WOMEN
01/23/2015 03:36 pm ET Updated Jan 23, 2015

Men And Women Prefer Egalitarian Relationships -- If Workplace Policies Support Them

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In his State of the Union address on Tuesday, President Obama came out in full support of paid family leave, an option that's currently unavailable for most families in the U.S.

"It's time we stop treating childcare as a side issue, or a women's issue, and treat it like the national economic priority that it is for all of us," he said.

New research suggests that, if these policies become a reality, the relationships of young Americans might look very different. A study out of the University of Texas at Austin and the University of California, Santa Barbara, found that, when given the option, the majority of men and women between 18 and 32 preferred egalitarian relationships, where the man and woman split financial and domestic responsibilities. This type of relationship was especially preferable once hypothetical policies supporting a dual-earner, dual-caregiver lifestyle were offered to participants.

"It’s quite challenging to actually achieve an egalitarian relationship," Sarah Thébaud, Assistant Professor at UCSB and co-author of the study, told The Huffington Post. "For many people, it's not really an option on the table because of the high cost of childcare and inflexible workplace practices."

A lack of childcare and flexible work schedules can mean that one parent has to interrupt his or her career to care for children, making it challenging to achieve an egalitarian relationship. For many couples, women end up picking up the slack at home at a cost to their careers.

For their study, Thébaud and her co-author, David S. Pedulla, surveyed 329 unmarried, childless men and women between the ages of 18 and 32. They asked all respondents how they would like to share work and household responsibilities with a spouse or partner, but presented some with more outside support options to ease the burden than others. They asked them how they'd like to share work and household responsibilities and to choose one of three provided answers:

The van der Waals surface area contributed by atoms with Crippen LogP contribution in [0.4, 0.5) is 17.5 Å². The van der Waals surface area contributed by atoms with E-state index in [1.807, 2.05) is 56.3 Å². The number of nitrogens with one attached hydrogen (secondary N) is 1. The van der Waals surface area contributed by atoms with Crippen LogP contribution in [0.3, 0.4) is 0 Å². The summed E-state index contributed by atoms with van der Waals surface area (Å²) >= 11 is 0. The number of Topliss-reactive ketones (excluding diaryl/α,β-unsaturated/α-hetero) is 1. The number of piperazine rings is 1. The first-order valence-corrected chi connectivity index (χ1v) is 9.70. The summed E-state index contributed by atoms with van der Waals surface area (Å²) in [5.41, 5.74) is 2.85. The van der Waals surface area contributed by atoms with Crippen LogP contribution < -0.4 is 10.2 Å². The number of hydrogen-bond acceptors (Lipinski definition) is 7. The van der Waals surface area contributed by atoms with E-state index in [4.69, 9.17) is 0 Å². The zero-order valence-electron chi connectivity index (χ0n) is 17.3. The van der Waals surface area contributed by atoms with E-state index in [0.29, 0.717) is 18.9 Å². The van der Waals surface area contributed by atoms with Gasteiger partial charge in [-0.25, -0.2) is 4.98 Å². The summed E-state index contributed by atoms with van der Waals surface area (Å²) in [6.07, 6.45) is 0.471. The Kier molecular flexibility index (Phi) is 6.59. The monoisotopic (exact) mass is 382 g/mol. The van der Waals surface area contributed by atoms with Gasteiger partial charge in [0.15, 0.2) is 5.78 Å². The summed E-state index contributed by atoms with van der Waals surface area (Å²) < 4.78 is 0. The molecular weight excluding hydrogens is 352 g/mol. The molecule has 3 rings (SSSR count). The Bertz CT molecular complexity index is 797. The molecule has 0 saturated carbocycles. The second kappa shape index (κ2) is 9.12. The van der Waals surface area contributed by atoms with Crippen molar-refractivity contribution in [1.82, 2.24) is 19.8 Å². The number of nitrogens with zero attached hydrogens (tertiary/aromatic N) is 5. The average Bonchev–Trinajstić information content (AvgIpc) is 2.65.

• I would like to maintain my personal independence and focus on my career, even if that means forgoing marriage or a lifelong partner.
  • I would like to have a lifelong marriage or committed relationship in which I would be primarily responsible for financially supporting the family, whereas my spouse or partner would be primarily responsible for managing the household (which may include housework and/or childcare).
  • I would like to have a lifelong marriage or committed relationship in which I would be primarily responsible for managing the household (which may include housework and/or childcare), whereas my spouse or partner would be primarily responsible for financially supporting the family.

The researchers asked the first group how they'd prefer to share responsibilities, but they made no mention of supportive workplace policies.

A second group was given the same prompt, one that excluded any mention of policies to support work and family life, but was also given another answer choice that read: "I would like to have a lifelong marriage or committed relationship where financially supporting the family and managing the household (which may include housework and/or childcare) are equally shared between my spouse or partner and I."